Scaling up invasive species control strategies: from small community-led blocks to landscape scales
20 April 2012
Dr Andrea Byrom (Research Portfolio Leader - Weeds, Pests & Diseases, Manaaki Whenua / Landcare Research, New Zealand) hosted by Peter Banks
Management of invasive species is rarely conducted at a landscape scale (i.e. tens of thousands of hectares). More typically, pests are managed intensively in patches that are deemed to be of high importance, with little or no management in the surrounding matrix. This may lead to persistence of some native biota only in areas where invasive animals are controlled, with occasional dispersal between patches. This is known in ecological theory as a metapopulation.
How can we strengthen the metapopulation approach to improve outcomes of invasive species management for native biodiversity? Increasingly, community conservation initiatives in New Zealand and Australia are involved in preserving, restoring and even re-introducing native biota, often in small patches in their 'backyard. Therefore, one of the most obvious practical means of adopting a metapopulation paradigm is to use such community-led blocks as source areas or stepping stones, in order to manage invasive species and native biota at a landscape scale. This means that both large and small sites, from small community-led initiatives to large-scale agency-funded pest control operations, all have the potential to contribute to survival of the metapopulation, with immigrants from neighbouring patches providing a 'rescue effect'. The resilience of the metapopulation is therefore much greater than that of a single, isolated population.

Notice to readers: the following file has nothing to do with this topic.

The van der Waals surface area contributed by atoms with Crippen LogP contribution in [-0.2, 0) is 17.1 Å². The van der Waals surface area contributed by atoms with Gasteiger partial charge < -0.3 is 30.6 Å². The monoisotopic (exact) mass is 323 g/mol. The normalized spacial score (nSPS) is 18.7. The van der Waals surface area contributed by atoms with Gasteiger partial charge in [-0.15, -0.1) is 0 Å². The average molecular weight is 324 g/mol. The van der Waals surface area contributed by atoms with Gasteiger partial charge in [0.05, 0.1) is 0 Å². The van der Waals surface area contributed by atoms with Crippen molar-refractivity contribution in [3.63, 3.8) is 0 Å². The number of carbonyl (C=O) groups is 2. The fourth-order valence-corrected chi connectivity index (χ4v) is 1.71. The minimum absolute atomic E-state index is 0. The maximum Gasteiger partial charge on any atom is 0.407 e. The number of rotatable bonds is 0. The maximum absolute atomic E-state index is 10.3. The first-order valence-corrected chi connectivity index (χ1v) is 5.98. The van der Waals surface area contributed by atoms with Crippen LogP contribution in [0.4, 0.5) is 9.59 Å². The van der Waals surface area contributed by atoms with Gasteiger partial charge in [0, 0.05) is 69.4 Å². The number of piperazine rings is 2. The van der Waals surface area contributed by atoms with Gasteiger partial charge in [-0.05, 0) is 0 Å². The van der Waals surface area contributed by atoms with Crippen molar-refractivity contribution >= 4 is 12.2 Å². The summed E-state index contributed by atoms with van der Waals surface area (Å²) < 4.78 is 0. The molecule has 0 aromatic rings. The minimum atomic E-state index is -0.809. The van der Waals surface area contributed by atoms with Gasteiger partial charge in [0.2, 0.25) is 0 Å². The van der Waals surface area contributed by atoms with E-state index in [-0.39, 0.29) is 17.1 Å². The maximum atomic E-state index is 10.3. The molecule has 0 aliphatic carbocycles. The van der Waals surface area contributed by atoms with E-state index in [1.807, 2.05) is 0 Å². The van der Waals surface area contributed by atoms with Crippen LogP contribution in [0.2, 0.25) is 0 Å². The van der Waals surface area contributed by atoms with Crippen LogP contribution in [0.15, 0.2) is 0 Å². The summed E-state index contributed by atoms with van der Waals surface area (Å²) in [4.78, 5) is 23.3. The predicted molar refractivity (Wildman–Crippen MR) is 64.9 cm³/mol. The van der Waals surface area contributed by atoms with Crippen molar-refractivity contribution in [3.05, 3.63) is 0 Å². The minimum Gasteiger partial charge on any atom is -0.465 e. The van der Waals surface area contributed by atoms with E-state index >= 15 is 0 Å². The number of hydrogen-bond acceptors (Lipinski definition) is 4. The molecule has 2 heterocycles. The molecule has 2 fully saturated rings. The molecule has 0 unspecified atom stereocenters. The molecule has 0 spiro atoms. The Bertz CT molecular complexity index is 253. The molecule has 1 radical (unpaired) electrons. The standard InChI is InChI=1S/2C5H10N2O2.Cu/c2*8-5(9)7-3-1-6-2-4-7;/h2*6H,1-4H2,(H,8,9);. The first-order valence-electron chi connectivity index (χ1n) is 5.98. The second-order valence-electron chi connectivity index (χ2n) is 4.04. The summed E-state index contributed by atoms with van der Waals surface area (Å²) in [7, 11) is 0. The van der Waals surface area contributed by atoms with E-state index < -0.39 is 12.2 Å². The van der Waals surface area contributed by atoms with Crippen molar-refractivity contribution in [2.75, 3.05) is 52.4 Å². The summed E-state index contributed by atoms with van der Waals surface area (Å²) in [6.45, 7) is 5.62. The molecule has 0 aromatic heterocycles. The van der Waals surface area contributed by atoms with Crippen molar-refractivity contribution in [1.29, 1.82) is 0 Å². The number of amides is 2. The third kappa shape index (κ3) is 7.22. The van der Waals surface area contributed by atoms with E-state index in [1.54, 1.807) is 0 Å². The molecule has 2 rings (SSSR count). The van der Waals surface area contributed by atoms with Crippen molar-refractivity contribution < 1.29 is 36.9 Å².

With the aid of several practical examples, we show that in New Zealand and Australia we can, with smarter use of existingpest control tools, start to think big, and that we can establish integrated networks of pest management zones that facilitate dispersal of native species through landscapes. Conversely, pest control programmes can be designed to reduce connectivity for invasive species. The goal is to improve the timing and location of pest control to promote metapopulations of native species, re-establish large-scale ecosystem processes, and hence provide greater overall benefits for biodiversity.
Location: DT Anderson Lecture Theatre, A08